A major strata apartment development in the heart of the city of Fremantle is expected to be the world’s largest test project of shared rooftop solar, battery storage and electric vehicles.
The White Gum Valley housing project – flagged nearly a year ago – was formally launched on Wednesday after receiving $1 million in funding from the Australian Renewable Energy Agency.
The site will feature more than 80 apartments of various sizes and enough solar and storage to account for around 70 per cent of their electricity needs. In all there will be about 150kW of solar and 300kWh of battery storage.
But the project is ground-breaking in other areas. Solar not used by individual units will be shared with others, and then with other buildings in the same complex.
This peer-to-peer trading means that the solar output will not be sent back to the grid at a low tariff.
A number of electric vehicles will also be available to be powered by the solar installations and shared among the community.
The project is a collaboration between Curtin University, project developer LanCorp, grid operator Western Power, along with the Low Carbon Living CRC, the City of Fremantle and Solar Balance.
Curtin University’s Jemma Green says the project is believed to be the world’s first zero carbon neighbourhood project using solar PV and battery storage, although some projects in Germany may make a similar claim.
It may well be the biggest. In any case, it is groundbreaking. Around 1.5 million homes in Australia have rooftop solar, but the strata unit market, which accounts for nearly one-third of the household sector, has not found a way in to it.
Green says this project seeks to find an answer, by creating a grid-connected micro-grid or embedded network that allows all tenants access to the solar and storage facilities.
The power bills will come to individual tenants not from an electricity company, but from the body corporate, (possibly via an energy services company), which then seeks a return on its investment, but is likely to be able to offer significant savings to it’s the residents.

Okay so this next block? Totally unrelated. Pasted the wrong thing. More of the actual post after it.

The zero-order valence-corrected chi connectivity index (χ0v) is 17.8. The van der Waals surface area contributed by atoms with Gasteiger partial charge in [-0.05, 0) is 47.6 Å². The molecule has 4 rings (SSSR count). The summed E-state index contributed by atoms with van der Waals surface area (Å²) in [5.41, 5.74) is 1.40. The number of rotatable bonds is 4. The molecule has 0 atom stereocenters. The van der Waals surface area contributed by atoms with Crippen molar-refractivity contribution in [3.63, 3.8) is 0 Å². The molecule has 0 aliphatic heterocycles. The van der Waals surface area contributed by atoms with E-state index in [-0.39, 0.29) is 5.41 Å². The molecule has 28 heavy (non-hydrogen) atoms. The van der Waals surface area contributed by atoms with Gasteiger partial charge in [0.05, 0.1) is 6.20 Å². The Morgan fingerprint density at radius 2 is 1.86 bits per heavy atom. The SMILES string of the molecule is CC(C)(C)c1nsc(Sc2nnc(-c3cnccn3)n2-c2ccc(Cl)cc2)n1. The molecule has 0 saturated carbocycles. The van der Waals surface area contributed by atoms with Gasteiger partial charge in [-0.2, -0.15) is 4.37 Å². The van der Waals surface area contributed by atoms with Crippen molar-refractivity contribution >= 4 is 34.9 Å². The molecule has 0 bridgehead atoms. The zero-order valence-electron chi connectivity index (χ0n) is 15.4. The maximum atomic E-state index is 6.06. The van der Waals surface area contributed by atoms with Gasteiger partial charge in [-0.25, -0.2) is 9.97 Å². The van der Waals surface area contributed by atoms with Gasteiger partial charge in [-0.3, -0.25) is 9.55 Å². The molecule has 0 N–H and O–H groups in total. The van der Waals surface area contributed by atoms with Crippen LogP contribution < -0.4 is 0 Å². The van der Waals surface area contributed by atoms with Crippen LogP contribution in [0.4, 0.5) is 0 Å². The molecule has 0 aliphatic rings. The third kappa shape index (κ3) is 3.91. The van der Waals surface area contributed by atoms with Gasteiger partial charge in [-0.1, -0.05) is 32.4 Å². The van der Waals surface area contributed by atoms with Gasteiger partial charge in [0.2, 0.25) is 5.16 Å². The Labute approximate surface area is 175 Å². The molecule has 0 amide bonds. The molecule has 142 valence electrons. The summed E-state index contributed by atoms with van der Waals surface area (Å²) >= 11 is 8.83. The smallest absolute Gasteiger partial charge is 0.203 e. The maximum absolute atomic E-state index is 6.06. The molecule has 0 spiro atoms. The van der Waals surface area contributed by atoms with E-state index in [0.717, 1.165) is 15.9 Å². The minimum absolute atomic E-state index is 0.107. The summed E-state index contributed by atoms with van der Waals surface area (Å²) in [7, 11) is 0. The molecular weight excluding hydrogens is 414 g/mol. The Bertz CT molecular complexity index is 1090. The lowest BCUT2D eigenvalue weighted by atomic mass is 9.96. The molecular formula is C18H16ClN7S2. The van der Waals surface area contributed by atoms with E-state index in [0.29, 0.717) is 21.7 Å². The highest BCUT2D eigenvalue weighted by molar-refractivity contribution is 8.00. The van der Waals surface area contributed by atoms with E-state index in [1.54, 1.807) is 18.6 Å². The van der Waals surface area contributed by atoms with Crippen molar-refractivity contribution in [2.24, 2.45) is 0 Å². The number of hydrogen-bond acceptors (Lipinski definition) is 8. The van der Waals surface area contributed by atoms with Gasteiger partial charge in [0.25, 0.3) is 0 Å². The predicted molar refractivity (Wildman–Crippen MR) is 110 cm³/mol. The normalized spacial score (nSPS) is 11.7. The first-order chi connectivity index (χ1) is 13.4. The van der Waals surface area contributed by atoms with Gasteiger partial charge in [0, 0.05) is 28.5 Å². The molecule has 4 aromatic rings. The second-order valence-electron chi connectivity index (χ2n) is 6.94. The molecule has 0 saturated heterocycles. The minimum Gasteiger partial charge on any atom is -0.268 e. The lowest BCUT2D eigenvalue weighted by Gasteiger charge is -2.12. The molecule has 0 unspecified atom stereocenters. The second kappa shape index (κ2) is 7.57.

Green says this was key. Much strata property is rented, and there has been little incentive for landlords to invest in solar or storage. This provides an avenue to capture and inspire that investment.
“We have found a way to do this. It can be done under strata laws – strata managers can become citizen utilities.”
The strata will act as a quasi-utility that will own and operate the solar power infrastructure and sell power directly to home owners and tenants – a kind of “citizen utility”, Green says.
“In a world where we are increasingly seeing people living in shared developments, these kinds of innovations potentially reflect the future of power utilities, a future that makes solar power a viable option for everyone.”
White Gum Valley is located just 3km from centre of Fremantle city centre, and will deliver more than 80 new dwellings and accommodate approximately 180 residents.
The complex is under construction now. Some will be available for residents with the next 3 to four months, and all are expected to be finished in 2017.
This article was first published in One Step Off The Grid, where you can read more stories about people’s experiences with solar, storage, energy efficiency and other technologies, both on and off the grid. To sign up for the weekly newsletter, click here.